News | December 18, 2007

Microfabrica Introduces Set of Miniature 'Building Blocks' for Minimally-Invasive Medical Devices

December 19, 2007 - Microfabrica Inc. will introduce at Medical Design and Manufacturing West a set of highly-miniaturized “building blocks” that designers of minimally-invasive medical devices can use to develop innovative new products.

The small devices include water-powered turbines just over 1mm in diameter which spin at 120,000 revolutions per minute, millimeter-scale car jack-like expanders, ultra-flexible micro-chainmail metal fabric, micro-needles, miniature ratchets, hinges, slides, and springs, and multi-lumen metal shapes. Enabled by the company’s EFAB manufacturing technology, these building blocks and the devices based on them will be on display in Booth 466, Hall E, Anaheim Convention Center, Anaheim, CA, Jan. 29-31, 2008.

Microfabrica has made small components for nonmedical applications and has been leveraging that experience with select medical device companies in the last 12 months. Beginning with MD and M, Microfabrica will make its technology broadly available to medical device manufacturers. The company's building blocks are meant to demonstrate what is possible and give engineers a head start on leveraging EFAB in their designs.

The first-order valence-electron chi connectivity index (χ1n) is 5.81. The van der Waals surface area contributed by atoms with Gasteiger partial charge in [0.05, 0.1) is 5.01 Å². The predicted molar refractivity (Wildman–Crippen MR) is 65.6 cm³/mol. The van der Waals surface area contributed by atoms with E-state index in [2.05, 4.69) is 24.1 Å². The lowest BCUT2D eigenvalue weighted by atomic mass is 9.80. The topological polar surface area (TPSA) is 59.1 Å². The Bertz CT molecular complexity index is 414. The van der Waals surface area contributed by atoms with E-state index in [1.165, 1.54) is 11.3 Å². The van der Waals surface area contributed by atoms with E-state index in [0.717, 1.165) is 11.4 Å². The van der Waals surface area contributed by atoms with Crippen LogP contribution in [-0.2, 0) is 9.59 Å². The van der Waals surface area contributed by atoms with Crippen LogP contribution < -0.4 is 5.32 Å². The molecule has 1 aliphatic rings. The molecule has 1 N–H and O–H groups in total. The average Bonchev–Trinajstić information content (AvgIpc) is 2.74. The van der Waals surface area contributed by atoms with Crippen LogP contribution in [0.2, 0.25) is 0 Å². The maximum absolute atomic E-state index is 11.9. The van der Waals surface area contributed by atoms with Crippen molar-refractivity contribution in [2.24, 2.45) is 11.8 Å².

EFAB technology differs from conventional manufacturing processes in several ways. By applying to mechanical device fabrication the techniques used to make computer chips, EFAB provides an accuracy and repeatability on the order of 0.001mm, as well as direct scalability from prototype to volume production. The technology also offers an unprecedented new capability: it can directly produce assemblies such as mechanisms with dozens of moving parts, without the need for assembly. Compared with machining, metal injection molding, and electrical discharge machining, then company says EFAB offers greater complexity, smaller features, and often greater accuracy and lower cost. Compared with laser or photochemical machining and stamping, EFAB offers greater accuracy, smaller features, and freedom from artifacts. Products for specialties such as interventional cardiology and neurointerventional radiology, endoscopy, head, neck and neurosurgery, drug delivery, gastroenterology, urology, cardiac rhythm management, cardiac and vascular surgery, ophthalmology, and cosmetic surgery are under discussion or in commercial development.

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